Bader Field Paperback – 1 Nov 2008
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Most Helpful Customer Reviews on Amazon.com (beta)
Bader Field has the drama of human emotion stirred by true events that bring lovable characters to life. Plus, there are interesting historical facts intertwined throughout the telling.
I was not familiar with the art world that is common and everyday life for the David family, but I learned things in this book that caused me to better appreciate all art forms around me--even the art of life itself. I also learned quite a bit about flying twin-engine airplanes, which is a huge love the author shared with his dad. The book is named after the airfield that launched Carl and his dad to the skies where they enjoyed hundreds of flight hours reveling in their distinctive father-son bond.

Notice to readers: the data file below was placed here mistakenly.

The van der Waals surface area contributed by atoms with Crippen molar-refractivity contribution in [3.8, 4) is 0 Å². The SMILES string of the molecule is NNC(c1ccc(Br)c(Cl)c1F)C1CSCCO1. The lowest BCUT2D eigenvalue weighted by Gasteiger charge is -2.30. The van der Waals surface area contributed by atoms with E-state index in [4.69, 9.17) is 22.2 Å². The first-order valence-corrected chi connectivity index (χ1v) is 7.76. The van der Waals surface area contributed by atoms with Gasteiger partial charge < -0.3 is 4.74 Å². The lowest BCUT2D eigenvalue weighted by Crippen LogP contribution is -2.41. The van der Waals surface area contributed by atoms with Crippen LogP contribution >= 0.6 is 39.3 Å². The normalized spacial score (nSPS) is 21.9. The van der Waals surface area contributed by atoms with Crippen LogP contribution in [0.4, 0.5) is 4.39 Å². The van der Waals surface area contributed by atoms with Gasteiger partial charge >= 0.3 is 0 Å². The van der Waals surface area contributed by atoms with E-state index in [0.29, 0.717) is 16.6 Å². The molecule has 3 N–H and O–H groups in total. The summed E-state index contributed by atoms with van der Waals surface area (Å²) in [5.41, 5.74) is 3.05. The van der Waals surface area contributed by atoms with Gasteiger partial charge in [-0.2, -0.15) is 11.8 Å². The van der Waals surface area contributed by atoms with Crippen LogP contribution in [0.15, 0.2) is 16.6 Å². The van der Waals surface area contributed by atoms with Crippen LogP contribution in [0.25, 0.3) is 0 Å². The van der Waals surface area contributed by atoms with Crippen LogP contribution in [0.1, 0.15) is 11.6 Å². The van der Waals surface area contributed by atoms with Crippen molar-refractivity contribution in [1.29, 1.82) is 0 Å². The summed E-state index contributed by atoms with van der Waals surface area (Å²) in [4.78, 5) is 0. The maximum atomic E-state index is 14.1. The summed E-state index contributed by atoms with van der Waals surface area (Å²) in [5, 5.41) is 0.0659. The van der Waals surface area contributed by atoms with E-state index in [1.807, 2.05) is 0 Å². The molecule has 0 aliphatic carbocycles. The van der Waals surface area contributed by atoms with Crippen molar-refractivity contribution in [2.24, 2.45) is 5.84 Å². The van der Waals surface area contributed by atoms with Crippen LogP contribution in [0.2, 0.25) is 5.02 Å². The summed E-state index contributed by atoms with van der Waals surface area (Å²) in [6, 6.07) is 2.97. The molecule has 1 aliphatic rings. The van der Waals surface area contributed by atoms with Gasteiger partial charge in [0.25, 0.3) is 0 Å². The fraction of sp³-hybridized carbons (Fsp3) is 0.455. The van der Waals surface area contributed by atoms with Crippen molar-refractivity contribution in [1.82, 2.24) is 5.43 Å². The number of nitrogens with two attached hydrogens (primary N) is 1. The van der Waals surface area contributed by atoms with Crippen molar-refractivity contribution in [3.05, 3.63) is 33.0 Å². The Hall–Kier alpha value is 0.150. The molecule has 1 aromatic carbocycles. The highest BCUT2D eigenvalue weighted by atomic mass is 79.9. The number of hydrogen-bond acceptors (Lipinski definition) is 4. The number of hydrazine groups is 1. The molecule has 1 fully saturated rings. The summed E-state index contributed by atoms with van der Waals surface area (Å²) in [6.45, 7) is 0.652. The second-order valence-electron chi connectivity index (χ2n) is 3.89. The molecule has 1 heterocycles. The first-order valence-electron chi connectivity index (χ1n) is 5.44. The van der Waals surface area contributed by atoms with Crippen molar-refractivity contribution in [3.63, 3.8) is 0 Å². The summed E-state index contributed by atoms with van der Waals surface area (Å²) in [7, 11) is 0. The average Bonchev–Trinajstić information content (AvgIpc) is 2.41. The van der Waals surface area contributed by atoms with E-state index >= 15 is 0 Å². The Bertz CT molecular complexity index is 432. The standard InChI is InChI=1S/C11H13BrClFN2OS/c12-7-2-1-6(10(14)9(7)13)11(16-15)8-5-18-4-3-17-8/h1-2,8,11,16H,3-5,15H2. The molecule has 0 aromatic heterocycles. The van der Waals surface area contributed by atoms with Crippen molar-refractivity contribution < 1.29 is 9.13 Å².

Even though the book follows a chronological time line, each chapter has an embedded memory or flashback that lands us in the middle of an exciting, tragic, or educational event. Whether a childhood winter moment as the David boys take their dad for the sled ride of his life; or the account of how a famous piece of art was acquired; or the bygone days of the Depression Era when Sam and Flora first met--this book details a heartfelt journey that demonstrates the healing that comes from letting go of the past and living only for what is before us in this moment.
Bader Field allows a reader to see the inside impact that the self-inflicted death of a loved one has on an entire family and how much spiritual strength it takes to move past such devastation.